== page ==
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Encyclopedia > University of Texas at Arlington

The University of Texas at Arlington

Motto Disciplina praesidium civitatis (Cultivated mind is the guardian genius of democracy.)
Established 1895
Type State university
President James D. Spaniolo
Faculty 1,365
Undergraduates 19,205
Postgraduates 5,620
Location Arlington, Texas, USA
Campus suburban, 400 acres on main campus (1.6 km²)
Colors Royal Blue and White[1]             orange used as contrast color on identity items
Mascot Mavericks
Website www.uta.edu

The University of Texas at Arlington, usually referred to as UT Arlington or UTA, is a nationally recognized comprehensive doctoral/research university classified by Carnegie as Research University - High Activity [2]. The university is located in Arlington, Texas, USA. UT Arlington has a student population of nearly 25,000 and is the third largest institution of the University of Texas System. The university offers 89 baccalaureate, 73 masters, and 30 doctoral degrees. The university operates the Fort Worth Education Center and the Automated Robotics & Research Institute, with campuses at Santa Fe Station (downtown Fort Worth) and River Bend Park (east Fort Worth). Image File history File links No higher resolution available. ... A motto (from Italian) is a phrase or a short list of words meant formally to describe the general motivation or intention of an entity, social group, or organization. ... The date of establishment or date of founding of an institution is the date on which that institution chooses to claim as its starting point. ... Year 1895 (MDCCCXCV) was a common year starting on Tuesday (link will display full calendar) of the Gregorian calendar (or a common year starting on Sunday of the 12-day-slower Julian calendar). ... quagmire:For alternate meanings see state university (disambiguation). ... University President is the title of the highest ranking officer within a university, within university systems that prefer that appellation over other variations such as Chancellor or rector. ... A faculty is a division within a university. ... In some educational systems, undergraduate education is post-secondary education up to the level of a Bachelors degree. ... Degree ceremony at Cambridge. ... Arlington is a city in Tarrant County, Texas (USA) within the Dallas-Fort Worth-Arlington metropolitan area. ... Official language(s) No Official Language See languages of Texas Capital Austin Largest city Houston Area  Ranked 2nd  - Total 261,797 sq mi (678,051 km²)  - Width 773 miles (1,244 km)  - Length 790 miles (1,270 km)  - % water 2. ... Housing subdivision near Union, Kentucky, a suburb of Cincinnati, Ohio. ... School colors are the colors chosen by a school to represent it on uniforms and other items of identification. ... Millie, once mascot of the City of Brampton, is now the Brampton Arts Councils representative. ... A website (alternatively, Web site) is a collection of Web pages, images, videos and other digital assets that is hosted on a Web server, usually accessible via the Internet or a LAN. A Web page is a document, typically written in HTML, that is almost always accessible via HTTP, a... Arlington is a city in Tarrant County, Texas (USA) within the Dallas-Fort Worth-Arlington metropolitan area. ... Seal of the University of Texas System The University of Texas System comprises fifteen educational institutions in Texas, of which nine are general academic universities, and six are health institutions. ...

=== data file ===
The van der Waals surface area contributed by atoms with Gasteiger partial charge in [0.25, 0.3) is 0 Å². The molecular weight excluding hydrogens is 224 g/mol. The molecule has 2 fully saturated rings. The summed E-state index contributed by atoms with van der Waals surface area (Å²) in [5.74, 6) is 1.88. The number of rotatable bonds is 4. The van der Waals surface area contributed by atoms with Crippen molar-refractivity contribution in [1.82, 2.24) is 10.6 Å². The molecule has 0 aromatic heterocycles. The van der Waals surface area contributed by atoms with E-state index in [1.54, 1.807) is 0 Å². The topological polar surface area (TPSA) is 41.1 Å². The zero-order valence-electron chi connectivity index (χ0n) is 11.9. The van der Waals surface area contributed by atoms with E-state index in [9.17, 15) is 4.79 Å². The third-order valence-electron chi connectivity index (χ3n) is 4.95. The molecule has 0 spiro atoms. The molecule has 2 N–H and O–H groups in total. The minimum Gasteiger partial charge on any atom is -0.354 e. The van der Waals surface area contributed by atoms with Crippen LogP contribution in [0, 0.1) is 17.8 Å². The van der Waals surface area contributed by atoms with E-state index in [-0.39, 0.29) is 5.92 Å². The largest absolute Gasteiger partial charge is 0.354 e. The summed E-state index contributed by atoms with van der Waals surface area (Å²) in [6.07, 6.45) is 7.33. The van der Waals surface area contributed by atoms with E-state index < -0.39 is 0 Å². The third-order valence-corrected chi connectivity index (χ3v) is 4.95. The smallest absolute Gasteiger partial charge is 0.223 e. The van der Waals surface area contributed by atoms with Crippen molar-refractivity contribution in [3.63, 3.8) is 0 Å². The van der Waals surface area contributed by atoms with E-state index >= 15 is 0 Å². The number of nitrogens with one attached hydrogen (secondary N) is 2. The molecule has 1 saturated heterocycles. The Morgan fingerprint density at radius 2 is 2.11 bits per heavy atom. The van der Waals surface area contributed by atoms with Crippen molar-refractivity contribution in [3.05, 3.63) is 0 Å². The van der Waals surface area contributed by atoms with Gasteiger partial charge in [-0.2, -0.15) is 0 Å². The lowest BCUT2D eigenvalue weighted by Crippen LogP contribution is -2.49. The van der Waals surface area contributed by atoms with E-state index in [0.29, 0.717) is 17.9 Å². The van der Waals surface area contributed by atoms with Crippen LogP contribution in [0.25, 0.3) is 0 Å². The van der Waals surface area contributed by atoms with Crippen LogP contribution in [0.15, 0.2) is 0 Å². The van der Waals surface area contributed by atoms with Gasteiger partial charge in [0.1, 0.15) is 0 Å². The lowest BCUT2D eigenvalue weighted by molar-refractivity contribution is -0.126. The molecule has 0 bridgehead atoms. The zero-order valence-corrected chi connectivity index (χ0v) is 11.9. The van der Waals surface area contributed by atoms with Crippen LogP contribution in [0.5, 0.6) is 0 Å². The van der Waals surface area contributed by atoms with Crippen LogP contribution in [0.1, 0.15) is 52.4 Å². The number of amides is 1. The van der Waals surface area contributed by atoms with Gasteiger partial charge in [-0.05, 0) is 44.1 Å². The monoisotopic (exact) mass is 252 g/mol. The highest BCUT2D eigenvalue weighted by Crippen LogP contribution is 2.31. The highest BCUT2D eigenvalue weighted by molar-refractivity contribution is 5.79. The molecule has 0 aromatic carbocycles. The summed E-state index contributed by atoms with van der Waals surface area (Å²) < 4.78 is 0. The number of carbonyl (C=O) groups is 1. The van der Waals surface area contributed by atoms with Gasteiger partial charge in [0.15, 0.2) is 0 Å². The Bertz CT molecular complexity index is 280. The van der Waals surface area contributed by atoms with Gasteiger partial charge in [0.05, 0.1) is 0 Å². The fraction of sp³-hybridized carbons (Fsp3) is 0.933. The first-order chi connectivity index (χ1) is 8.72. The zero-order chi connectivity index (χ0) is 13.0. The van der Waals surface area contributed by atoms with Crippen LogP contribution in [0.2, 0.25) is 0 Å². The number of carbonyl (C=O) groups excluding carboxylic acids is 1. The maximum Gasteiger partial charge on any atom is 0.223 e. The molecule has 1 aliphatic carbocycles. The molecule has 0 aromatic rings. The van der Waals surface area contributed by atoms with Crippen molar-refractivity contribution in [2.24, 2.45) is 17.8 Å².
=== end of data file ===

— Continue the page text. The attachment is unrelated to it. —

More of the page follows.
Contents

History

Established in 1895 as Arlington College, it was renamed Carlisle Military Academy (1902), Arlington Training School (1913), and Arlington Military Academy (1916). In March 1917, the school was renamed Grubbs Vocational College and became a state-supported institution for the first time as the northern campus of the Agricultural and Mechanical College of Texas (now Texas A&M University). While part of the A&M system, the school was renamed North Texas Agricultural College (1923) and then Arlington State College (1949). The college achieved four-year status in 1959.[3] Year 1895 (MDCCCXCV) was a common year starting on Tuesday (link will display full calendar) of the Gregorian calendar (or a common year starting on Sunday of the 12-day-slower Julian calendar). ... 1902 (MCMII) was a common year starting on Wednesday (see link for calendar). ... Year 1913 (MCMXIII) was a common year starting on Wednesday (link will display the full calendar). ... 1916 (MCMXVI) was a leap year starting on Saturday (link will display the full calendar). ... 1917 (MCMXVII) was a common year starting on Monday of the Gregorian calendar (see link for calendar) or a common year starting on Tuesday of the 13-day slower Julian calendar (see: 1917 Julian calendar). ... Texas A&M University, often called A&M or TAMU, is a coeducational public research university located in College Station, Texas. ... Year 1923 (MCMXXIII) was a common year starting on Monday (link will display the full calendar) of the Gregorian calendar. ... 1949 (MCMXLIX) was a common year starting on Saturday (the link is to a full 1949 calendar). ... 1959 (MCMLIX) was a common year starting on Thursday of the Gregorian calendar. ...